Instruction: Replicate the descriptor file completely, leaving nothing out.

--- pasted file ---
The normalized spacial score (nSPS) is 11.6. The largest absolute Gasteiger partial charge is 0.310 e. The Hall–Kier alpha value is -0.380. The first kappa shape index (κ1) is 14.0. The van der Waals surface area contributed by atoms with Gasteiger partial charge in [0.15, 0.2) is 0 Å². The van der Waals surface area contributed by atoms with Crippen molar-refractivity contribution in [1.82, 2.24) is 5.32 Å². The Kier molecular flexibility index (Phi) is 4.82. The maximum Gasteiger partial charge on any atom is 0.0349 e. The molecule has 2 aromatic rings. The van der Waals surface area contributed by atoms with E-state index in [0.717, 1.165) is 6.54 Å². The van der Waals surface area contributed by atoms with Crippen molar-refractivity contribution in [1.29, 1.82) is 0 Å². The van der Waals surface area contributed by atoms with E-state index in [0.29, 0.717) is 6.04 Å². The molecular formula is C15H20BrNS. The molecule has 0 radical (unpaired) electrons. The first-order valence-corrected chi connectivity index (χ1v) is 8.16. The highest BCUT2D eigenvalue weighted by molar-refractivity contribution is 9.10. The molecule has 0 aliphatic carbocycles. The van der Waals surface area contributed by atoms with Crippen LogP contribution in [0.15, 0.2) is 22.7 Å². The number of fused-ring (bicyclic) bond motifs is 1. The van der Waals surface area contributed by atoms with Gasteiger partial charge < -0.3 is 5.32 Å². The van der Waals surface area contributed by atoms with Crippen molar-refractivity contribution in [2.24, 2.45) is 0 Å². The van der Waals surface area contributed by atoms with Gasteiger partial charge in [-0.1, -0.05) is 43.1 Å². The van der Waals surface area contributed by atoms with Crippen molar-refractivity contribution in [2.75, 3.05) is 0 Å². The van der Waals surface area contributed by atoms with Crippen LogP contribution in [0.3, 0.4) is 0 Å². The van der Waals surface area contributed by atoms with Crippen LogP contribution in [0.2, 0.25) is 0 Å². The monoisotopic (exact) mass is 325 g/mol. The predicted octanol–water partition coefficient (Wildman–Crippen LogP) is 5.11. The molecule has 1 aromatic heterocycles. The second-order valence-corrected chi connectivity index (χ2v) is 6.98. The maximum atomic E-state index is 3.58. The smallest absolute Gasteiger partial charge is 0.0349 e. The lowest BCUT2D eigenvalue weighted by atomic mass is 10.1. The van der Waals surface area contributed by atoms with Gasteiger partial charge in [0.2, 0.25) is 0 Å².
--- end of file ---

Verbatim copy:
The normalized spacial score (nSPS) is 11.6. The largest absolute Gasteiger partial charge is 0.310 e. The Hall–Kier alpha value is -0.380. The first kappa shape index (κ1) is 14.0. The van der Waals surface area contributed by atoms with Gasteiger partial charge in [0.15, 0.2) is 0 Å². The van der Waals surface area contributed by atoms with Crippen molar-refractivity contribution in [1.82, 2.24) is 5.32 Å². The Kier molecular flexibility index (Phi) is 4.82. The maximum Gasteiger partial charge on any atom is 0.0349 e. The molecule has 2 aromatic rings. The van der Waals surface area contributed by atoms with E-state index in [0.717, 1.165) is 6.54 Å². The van der Waals surface area contributed by atoms with Crippen molar-refractivity contribution in [1.29, 1.82) is 0 Å². The van der Waals surface area contributed by atoms with E-state index in [0.29, 0.717) is 6.04 Å². The molecular formula is C15H20BrNS. The molecule has 0 radical (unpaired) electrons. The first-order valence-corrected chi connectivity index (χ1v) is 8.16. The highest BCUT2D eigenvalue weighted by molar-refractivity contribution is 9.10. The molecule has 0 aliphatic carbocycles. The van der Waals surface area contributed by atoms with Crippen LogP contribution in [0.15, 0.2) is 22.7 Å². The number of fused-ring (bicyclic) bond motifs is 1. The van der Waals surface area contributed by atoms with Gasteiger partial charge < -0.3 is 5.32 Å². The van der Waals surface area contributed by atoms with Crippen molar-refractivity contribution in [2.24, 2.45) is 0 Å². The van der Waals surface area contributed by atoms with Gasteiger partial charge in [-0.1, -0.05) is 43.1 Å². The van der Waals surface area contributed by atoms with Crippen molar-refractivity contribution in [2.75, 3.05) is 0 Å². The van der Waals surface area contributed by atoms with Crippen LogP contribution in [0.3, 0.4) is 0 Å². The van der Waals surface area contributed by atoms with Crippen LogP contribution in [0.2, 0.25) is 0 Å². The monoisotopic (exact) mass is 325 g/mol. The predicted octanol–water partition coefficient (Wildman–Crippen LogP) is 5.11. The molecule has 1 aromatic heterocycles. The second-order valence-corrected chi connectivity index (χ2v) is 6.98. The maximum atomic E-state index is 3.58. The smallest absolute Gasteiger partial charge is 0.0349 e. The lowest BCUT2D eigenvalue weighted by atomic mass is 10.1. The van der Waals surface area contributed by atoms with Gasteiger partial charge in [0.2, 0.25) is 0 Å².